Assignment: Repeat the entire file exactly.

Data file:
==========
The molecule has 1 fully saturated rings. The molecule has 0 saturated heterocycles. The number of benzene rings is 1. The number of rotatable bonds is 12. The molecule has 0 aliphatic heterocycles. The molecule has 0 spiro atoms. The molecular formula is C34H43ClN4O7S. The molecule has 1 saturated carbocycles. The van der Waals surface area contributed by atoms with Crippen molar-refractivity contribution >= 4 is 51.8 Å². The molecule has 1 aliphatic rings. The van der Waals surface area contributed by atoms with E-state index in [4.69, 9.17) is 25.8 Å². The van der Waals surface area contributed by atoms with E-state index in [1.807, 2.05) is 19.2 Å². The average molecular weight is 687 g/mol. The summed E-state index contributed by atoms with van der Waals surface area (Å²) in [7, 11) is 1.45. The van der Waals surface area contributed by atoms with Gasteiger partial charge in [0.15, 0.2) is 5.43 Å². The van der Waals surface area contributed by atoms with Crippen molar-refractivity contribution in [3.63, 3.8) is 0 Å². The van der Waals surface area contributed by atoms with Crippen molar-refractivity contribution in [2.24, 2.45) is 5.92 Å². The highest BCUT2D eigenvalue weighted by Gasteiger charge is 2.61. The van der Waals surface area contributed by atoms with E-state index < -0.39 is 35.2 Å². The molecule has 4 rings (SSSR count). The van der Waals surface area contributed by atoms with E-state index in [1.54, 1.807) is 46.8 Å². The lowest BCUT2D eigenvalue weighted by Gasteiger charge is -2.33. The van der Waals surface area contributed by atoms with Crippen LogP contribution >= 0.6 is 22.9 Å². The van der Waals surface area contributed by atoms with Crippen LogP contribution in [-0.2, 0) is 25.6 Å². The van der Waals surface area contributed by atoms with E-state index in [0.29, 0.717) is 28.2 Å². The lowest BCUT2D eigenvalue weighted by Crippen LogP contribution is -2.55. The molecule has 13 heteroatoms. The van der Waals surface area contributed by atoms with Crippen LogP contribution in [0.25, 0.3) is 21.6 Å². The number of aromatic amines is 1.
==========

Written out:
The molecule has 1 fully saturated rings. The molecule has 0 saturated heterocycles. The number of benzene rings is 1. The number of rotatable bonds is 12. The molecule has 0 aliphatic heterocycles. The molecule has 0 spiro atoms. The molecular formula is C34H43ClN4O7S. The molecule has 1 saturated carbocycles. The van der Waals surface area contributed by atoms with Crippen molar-refractivity contribution >= 4 is 51.8 Å². The molecule has 1 aliphatic rings. The van der Waals surface area contributed by atoms with E-state index in [4.69, 9.17) is 25.8 Å². The van der Waals surface area contributed by atoms with E-state index in [1.807, 2.05) is 19.2 Å². The average molecular weight is 687 g/mol. The summed E-state index contributed by atoms with van der Waals surface area (Å²) in [7, 11) is 1.45. The van der Waals surface area contributed by atoms with Gasteiger partial charge in [0.15, 0.2) is 5.43 Å². The van der Waals surface area contributed by atoms with Crippen molar-refractivity contribution in [3.63, 3.8) is 0 Å². The van der Waals surface area contributed by atoms with Crippen molar-refractivity contribution in [2.24, 2.45) is 5.92 Å². The highest BCUT2D eigenvalue weighted by Gasteiger charge is 2.61. The van der Waals surface area contributed by atoms with E-state index < -0.39 is 35.2 Å². The molecule has 4 rings (SSSR count). The van der Waals surface area contributed by atoms with E-state index in [1.54, 1.807) is 46.8 Å². The lowest BCUT2D eigenvalue weighted by Gasteiger charge is -2.33. The van der Waals surface area contributed by atoms with Crippen LogP contribution >= 0.6 is 22.9 Å². The van der Waals surface area contributed by atoms with Crippen LogP contribution in [-0.2, 0) is 25.6 Å². The van der Waals surface area contributed by atoms with E-state index in [0.29, 0.717) is 28.2 Å². The lowest BCUT2D eigenvalue weighted by Crippen LogP contribution is -2.55. The molecule has 13 heteroatoms. The van der Waals surface area contributed by atoms with Crippen LogP contribution in [0.25, 0.3) is 21.6 Å². The number of aromatic amines is 1.